The computer analyses examine transients from a wide, but not infinite, range of operating conditions. Safety Limit 2.1.1.1 defines the boundaries for some of the transient analyses. Because Safety Limit 2.1.1.1 does not permit the reactor power level to exceed 25 percent when the reactor vessel pressure is less than 785 psig, the computer analyses performed to establish the MCPR limit in Safety Limit 2.1.1.2 do not include an analysis of a PRFO event for high power/low pressure conditions.

Thus, the problem reported by GE in March 2005 was not that a PRFO event could violate Safety Limit 2.1.1.1 and result in damaged fuel. Rather, the problem was that if Safety Limit 2.1.1.1 was violated, the MCPR limit established in Safety Limit 2.1.1.2 to protect against fuel damage could no longer be relied upon. Fuel damage may, or may not occur, as a result of a PRFO event. Maybe, maybe not is not prudent risk management.

The Race to Resolve the BWR Safety Limit Problem

The technical specifications allow up to two hours to remedy a MCPR limit violation; otherwise the reactor power level must be reduced to less than 25 percent within the next four hours. This short time frame implies that the race to resolve the BWR Safety Limit problem would be a dash rather than a marathon.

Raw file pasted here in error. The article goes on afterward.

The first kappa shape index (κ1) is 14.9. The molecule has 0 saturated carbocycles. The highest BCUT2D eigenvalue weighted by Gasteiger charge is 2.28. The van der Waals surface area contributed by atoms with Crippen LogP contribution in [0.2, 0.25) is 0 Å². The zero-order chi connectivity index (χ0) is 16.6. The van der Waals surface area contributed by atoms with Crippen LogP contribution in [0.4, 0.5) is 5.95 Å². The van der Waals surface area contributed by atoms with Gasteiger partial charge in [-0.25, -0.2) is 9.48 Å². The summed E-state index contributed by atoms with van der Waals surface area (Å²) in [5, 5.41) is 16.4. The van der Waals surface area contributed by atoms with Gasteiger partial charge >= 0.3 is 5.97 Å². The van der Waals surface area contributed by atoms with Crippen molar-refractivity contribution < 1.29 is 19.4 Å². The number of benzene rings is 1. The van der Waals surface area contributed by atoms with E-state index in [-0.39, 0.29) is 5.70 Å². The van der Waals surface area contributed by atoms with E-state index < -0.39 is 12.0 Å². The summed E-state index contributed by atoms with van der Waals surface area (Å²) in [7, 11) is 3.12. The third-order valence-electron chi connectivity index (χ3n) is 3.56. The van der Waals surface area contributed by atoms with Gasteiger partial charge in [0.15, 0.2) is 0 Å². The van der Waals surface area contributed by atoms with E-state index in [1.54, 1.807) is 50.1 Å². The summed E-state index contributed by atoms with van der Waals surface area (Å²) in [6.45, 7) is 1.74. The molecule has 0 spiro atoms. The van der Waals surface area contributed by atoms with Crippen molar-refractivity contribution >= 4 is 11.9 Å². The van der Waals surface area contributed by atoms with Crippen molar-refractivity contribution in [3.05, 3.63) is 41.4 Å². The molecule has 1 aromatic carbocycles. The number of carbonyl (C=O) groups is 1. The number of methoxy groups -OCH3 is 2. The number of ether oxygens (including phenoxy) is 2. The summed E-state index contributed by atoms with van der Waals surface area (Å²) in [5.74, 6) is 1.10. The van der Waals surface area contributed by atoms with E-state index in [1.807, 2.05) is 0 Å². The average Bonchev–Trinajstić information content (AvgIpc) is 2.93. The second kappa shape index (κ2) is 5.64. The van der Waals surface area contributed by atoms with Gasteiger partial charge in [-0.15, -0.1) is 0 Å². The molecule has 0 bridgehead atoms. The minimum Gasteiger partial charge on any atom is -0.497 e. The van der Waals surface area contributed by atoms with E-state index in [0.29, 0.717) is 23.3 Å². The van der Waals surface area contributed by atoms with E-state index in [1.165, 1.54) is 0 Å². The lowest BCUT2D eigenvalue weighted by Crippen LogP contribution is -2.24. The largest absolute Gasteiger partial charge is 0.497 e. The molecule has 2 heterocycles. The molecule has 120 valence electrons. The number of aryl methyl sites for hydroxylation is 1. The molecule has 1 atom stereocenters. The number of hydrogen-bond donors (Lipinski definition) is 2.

The nuclear industry submitted a request to the NRC on July 18, 2006, asking that the agency merely revise the bases for the BWR technical specifications to allow safety limits to be momentarily violated. The NRC denied this request on August 27, 2007, on grounds that it was essentially illegal and unsafe:

Standard Technical Specifications, Section 5.5.14(b)(1), “Technical Specifications (TS) Bases Control Program,” states that licensees may make changes to Bases without prior NRC approval, provided the changes do not involve a change in the TS incorporated in the license. The proposed change to the TS Bases has the effect of relaxing, and hence, changing, the TS Safety Limit. An exception to a stated TS safety limit must be made in the TS and not in the TS Bases. In addition,  a potential exists that the requested change in the TS Bases could have an adverse effect on maintaining the reactor core safety limits specified in the Technical Specifications, and thus, may result in violation of the stated requirements. Therefore, from a regulatory standpoint, the proposed change to the TS Bases is not acceptable. [emphasis added]